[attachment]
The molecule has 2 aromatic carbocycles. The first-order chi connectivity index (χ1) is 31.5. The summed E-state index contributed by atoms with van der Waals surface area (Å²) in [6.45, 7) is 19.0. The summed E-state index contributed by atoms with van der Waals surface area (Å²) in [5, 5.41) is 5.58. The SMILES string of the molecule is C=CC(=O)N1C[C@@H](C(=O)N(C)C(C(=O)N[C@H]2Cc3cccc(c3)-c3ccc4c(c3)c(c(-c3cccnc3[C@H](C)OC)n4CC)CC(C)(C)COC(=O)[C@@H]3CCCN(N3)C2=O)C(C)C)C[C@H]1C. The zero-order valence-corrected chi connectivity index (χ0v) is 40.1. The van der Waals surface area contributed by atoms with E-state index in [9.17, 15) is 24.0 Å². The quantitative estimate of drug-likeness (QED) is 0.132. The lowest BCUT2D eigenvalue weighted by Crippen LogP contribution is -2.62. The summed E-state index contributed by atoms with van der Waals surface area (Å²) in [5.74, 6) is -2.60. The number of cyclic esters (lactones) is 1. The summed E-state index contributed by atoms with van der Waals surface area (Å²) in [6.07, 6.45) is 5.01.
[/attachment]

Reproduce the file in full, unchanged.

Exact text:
The molecule has 2 aromatic carbocycles. The first-order chi connectivity index (χ1) is 31.5. The summed E-state index contributed by atoms with van der Waals surface area (Å²) in [6.45, 7) is 19.0. The summed E-state index contributed by atoms with van der Waals surface area (Å²) in [5, 5.41) is 5.58. The SMILES string of the molecule is C=CC(=O)N1C[C@@H](C(=O)N(C)C(C(=O)N[C@H]2Cc3cccc(c3)-c3ccc4c(c3)c(c(-c3cccnc3[C@H](C)OC)n4CC)CC(C)(C)COC(=O)[C@@H]3CCCN(N3)C2=O)C(C)C)C[C@H]1C. The zero-order valence-corrected chi connectivity index (χ0v) is 40.1. The van der Waals surface area contributed by atoms with E-state index in [9.17, 15) is 24.0 Å². The quantitative estimate of drug-likeness (QED) is 0.132. The lowest BCUT2D eigenvalue weighted by Crippen LogP contribution is -2.62. The summed E-state index contributed by atoms with van der Waals surface area (Å²) in [5.74, 6) is -2.60. The number of cyclic esters (lactones) is 1. The summed E-state index contributed by atoms with van der Waals surface area (Å²) in [6.07, 6.45) is 5.01.